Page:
The right to information is embedded in international human rights law. A 1946 United Nations General Assembly resolution says that “Freedom of information is a fundamental human right and ... the touch-stone of all the freedoms to which the United Nations is consecrated.” In 1995, the UN special rapporteur on freedom of opinion and expression elaborated on this in his report to the UN Commission on Human Rights, saying: “Freedom will be bereft of all effectiveness if the people have no access to information. Access to information is basic to the democratic way of life. The tendency to withhold information from the people at large is therefore to be strongly checked.”
Article 19 of the International Covenant on Civil and Political Rights, to which India is a party, states that the right to freedom of expression includes the “freedom to seek, receive and impart information and ideas of all kinds.” The UN Human Rights Committee, in its 2011 general comment on the rights to freedom of opinion and expression, states that governments should enact freedom of information legislation that “provide[s] for the timely processing of requests for information according to clear rules” that are compatible with fundamental rights.
The government should take immediate steps to ensure that the RTI Act is enforced in compliance with domestic and international law.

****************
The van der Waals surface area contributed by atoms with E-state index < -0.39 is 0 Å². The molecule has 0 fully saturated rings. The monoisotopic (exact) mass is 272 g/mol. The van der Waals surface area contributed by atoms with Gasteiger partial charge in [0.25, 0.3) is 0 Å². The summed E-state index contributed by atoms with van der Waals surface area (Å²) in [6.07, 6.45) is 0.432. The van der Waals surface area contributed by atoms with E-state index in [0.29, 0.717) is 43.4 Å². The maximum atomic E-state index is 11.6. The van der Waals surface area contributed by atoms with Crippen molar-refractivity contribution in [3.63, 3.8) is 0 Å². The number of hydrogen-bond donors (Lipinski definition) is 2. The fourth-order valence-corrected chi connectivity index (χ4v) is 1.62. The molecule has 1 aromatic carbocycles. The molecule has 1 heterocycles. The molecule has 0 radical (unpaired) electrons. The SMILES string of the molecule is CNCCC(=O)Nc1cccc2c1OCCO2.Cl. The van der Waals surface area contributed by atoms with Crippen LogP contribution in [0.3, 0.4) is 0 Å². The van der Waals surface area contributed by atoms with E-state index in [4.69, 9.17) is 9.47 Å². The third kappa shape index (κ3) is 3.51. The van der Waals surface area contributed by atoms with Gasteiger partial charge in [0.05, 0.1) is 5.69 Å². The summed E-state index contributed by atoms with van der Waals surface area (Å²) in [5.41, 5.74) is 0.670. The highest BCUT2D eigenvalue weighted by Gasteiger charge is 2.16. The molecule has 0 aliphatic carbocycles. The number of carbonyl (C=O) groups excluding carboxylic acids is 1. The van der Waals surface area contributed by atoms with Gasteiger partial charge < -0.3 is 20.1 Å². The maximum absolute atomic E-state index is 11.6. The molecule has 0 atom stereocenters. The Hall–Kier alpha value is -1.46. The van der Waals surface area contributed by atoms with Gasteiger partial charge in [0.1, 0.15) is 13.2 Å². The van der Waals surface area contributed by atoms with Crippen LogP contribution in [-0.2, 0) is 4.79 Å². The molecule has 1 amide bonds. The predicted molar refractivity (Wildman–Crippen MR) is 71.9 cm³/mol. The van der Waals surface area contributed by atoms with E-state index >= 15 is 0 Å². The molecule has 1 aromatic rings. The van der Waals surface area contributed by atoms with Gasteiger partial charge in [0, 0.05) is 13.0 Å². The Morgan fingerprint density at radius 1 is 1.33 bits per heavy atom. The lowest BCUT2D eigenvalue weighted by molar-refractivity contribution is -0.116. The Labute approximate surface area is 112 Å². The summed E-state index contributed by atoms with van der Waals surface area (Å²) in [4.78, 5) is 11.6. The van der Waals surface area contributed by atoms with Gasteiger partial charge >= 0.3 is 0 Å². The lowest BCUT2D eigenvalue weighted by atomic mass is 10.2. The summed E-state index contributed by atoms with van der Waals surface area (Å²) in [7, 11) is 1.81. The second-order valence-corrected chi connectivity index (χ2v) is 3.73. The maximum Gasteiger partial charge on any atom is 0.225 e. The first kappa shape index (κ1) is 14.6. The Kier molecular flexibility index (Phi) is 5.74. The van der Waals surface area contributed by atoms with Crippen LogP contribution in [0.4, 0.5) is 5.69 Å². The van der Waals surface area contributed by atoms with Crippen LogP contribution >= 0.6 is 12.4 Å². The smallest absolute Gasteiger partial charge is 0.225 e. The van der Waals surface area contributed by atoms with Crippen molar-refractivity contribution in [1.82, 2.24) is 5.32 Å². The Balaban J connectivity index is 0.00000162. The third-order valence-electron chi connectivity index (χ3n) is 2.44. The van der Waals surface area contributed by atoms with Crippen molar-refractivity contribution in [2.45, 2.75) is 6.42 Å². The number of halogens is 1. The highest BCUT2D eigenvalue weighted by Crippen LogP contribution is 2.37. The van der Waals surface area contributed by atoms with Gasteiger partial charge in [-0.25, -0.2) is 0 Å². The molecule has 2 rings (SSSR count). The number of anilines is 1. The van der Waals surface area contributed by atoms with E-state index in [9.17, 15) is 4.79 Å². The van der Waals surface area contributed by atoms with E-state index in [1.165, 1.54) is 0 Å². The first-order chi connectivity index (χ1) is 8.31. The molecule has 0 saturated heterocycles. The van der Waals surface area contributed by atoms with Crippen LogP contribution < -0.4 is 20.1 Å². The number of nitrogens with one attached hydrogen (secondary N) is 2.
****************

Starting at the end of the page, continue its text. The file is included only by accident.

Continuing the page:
Information commissions should immediately publicly disclose the information sought if an RTI user is attacked or threatened, thus helping to defeat the purpose of the attack. Further, the information commissions should also investigate which RTI queries result in attacks on applicants and ensure greater transparency in public institutions dealing with them. For instance, broader disclosure of documents dealing with implementation of the National Rural Employment Guarantee Act at village and district levels will remove the secrecy that corrupt officials want to maintain and their motive for attacking RTI users.
“Ensuring that people’s access to information is protected can play a significant role in India’s growth and development,” Ganguly said. “Greater transparency by public institutions can effectively frustrate the motives of those who are trying to hide the information that people fighting corruption are seeking.”